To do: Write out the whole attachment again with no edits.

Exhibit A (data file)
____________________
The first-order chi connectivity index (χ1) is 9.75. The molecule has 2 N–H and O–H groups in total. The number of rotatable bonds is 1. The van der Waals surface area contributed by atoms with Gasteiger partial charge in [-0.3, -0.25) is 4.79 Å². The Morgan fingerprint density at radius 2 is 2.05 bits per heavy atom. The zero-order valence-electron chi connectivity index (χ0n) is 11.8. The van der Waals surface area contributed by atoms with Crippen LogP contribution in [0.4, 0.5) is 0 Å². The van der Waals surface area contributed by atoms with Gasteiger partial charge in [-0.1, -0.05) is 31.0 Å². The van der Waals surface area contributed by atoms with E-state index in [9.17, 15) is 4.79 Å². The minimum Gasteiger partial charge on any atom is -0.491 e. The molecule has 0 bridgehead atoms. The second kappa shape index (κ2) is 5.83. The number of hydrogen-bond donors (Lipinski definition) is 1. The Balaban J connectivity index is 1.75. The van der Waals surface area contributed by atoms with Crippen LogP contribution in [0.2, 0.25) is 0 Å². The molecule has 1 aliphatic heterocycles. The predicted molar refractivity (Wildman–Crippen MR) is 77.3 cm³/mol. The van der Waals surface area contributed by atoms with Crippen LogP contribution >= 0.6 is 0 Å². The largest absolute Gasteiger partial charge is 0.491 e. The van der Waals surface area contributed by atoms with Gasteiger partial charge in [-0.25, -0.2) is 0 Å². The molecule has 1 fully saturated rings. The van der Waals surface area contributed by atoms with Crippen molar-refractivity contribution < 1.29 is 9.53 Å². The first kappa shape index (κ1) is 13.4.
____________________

The first-order chi connectivity index (χ1) is 9.75. The molecule has 2 N–H and O–H groups in total. The number of rotatable bonds is 1. The van der Waals surface area contributed by atoms with Gasteiger partial charge in [-0.3, -0.25) is 4.79 Å². The Morgan fingerprint density at radius 2 is 2.05 bits per heavy atom. The zero-order valence-electron chi connectivity index (χ0n) is 11.8. The van der Waals surface area contributed by atoms with Crippen LogP contribution in [0.4, 0.5) is 0 Å². The van der Waals surface area contributed by atoms with Gasteiger partial charge in [-0.1, -0.05) is 31.0 Å². The van der Waals surface area contributed by atoms with E-state index in [9.17, 15) is 4.79 Å². The minimum Gasteiger partial charge on any atom is -0.491 e. The molecule has 0 bridgehead atoms. The second kappa shape index (κ2) is 5.83. The number of hydrogen-bond donors (Lipinski definition) is 1. The Balaban J connectivity index is 1.75. The van der Waals surface area contributed by atoms with Crippen LogP contribution in [0.2, 0.25) is 0 Å². The molecule has 1 aliphatic heterocycles. The predicted molar refractivity (Wildman–Crippen MR) is 77.3 cm³/mol. The van der Waals surface area contributed by atoms with Crippen LogP contribution >= 0.6 is 0 Å². The largest absolute Gasteiger partial charge is 0.491 e. The van der Waals surface area contributed by atoms with Gasteiger partial charge in [-0.25, -0.2) is 0 Å². The molecule has 1 fully saturated rings. The van der Waals surface area contributed by atoms with Crippen molar-refractivity contribution < 1.29 is 9.53 Å². The first kappa shape index (κ1) is 13.4.